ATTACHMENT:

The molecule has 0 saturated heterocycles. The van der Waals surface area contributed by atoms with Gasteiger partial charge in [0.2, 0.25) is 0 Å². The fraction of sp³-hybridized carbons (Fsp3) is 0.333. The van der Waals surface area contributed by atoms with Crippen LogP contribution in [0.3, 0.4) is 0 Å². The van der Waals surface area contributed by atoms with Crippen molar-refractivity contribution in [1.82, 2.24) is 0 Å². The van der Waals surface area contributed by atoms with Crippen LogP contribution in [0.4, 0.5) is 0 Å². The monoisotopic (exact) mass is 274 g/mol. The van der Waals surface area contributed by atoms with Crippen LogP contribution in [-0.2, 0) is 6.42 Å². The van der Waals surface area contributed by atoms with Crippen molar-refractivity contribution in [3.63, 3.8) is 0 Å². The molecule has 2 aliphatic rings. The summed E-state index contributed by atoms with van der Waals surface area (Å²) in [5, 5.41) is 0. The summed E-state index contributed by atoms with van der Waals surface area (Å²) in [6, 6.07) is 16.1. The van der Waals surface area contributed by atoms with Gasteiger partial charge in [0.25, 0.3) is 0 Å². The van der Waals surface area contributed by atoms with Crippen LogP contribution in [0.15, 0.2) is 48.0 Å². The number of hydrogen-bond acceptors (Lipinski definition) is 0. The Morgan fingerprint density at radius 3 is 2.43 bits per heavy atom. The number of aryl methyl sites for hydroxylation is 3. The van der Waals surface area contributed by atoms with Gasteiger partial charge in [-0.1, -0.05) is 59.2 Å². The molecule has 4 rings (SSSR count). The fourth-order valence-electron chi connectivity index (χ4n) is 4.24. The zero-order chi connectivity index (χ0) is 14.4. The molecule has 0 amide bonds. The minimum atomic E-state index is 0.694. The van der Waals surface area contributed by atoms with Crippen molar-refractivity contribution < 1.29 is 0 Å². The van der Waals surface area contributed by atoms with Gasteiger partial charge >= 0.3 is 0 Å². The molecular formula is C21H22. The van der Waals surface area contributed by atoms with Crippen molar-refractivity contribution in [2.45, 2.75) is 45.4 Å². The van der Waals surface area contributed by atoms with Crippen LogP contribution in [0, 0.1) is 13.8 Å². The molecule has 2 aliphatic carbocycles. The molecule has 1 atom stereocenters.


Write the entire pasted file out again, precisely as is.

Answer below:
The molecule has 0 saturated heterocycles. The van der Waals surface area contributed by atoms with Gasteiger partial charge in [0.2, 0.25) is 0 Å². The fraction of sp³-hybridized carbons (Fsp3) is 0.333. The van der Waals surface area contributed by atoms with Crippen LogP contribution in [0.3, 0.4) is 0 Å². The van der Waals surface area contributed by atoms with Crippen molar-refractivity contribution in [1.82, 2.24) is 0 Å². The van der Waals surface area contributed by atoms with Crippen LogP contribution in [0.4, 0.5) is 0 Å². The monoisotopic (exact) mass is 274 g/mol. The van der Waals surface area contributed by atoms with Crippen LogP contribution in [-0.2, 0) is 6.42 Å². The van der Waals surface area contributed by atoms with Crippen molar-refractivity contribution in [3.63, 3.8) is 0 Å². The molecule has 2 aliphatic rings. The summed E-state index contributed by atoms with van der Waals surface area (Å²) in [5, 5.41) is 0. The summed E-state index contributed by atoms with van der Waals surface area (Å²) in [6, 6.07) is 16.1. The van der Waals surface area contributed by atoms with Gasteiger partial charge in [0.25, 0.3) is 0 Å². The van der Waals surface area contributed by atoms with Crippen LogP contribution in [0.15, 0.2) is 48.0 Å². The number of hydrogen-bond acceptors (Lipinski definition) is 0. The Morgan fingerprint density at radius 3 is 2.43 bits per heavy atom. The number of aryl methyl sites for hydroxylation is 3. The van der Waals surface area contributed by atoms with Gasteiger partial charge in [-0.1, -0.05) is 59.2 Å². The molecule has 4 rings (SSSR count). The fourth-order valence-electron chi connectivity index (χ4n) is 4.24. The zero-order chi connectivity index (χ0) is 14.4. The molecule has 0 amide bonds. The minimum atomic E-state index is 0.694. The van der Waals surface area contributed by atoms with Crippen molar-refractivity contribution < 1.29 is 0 Å². The van der Waals surface area contributed by atoms with Gasteiger partial charge >= 0.3 is 0 Å². The molecular formula is C21H22. The van der Waals surface area contributed by atoms with Crippen molar-refractivity contribution in [2.45, 2.75) is 45.4 Å². The van der Waals surface area contributed by atoms with Crippen LogP contribution in [0, 0.1) is 13.8 Å². The molecule has 2 aliphatic carbocycles. The molecule has 1 atom stereocenters.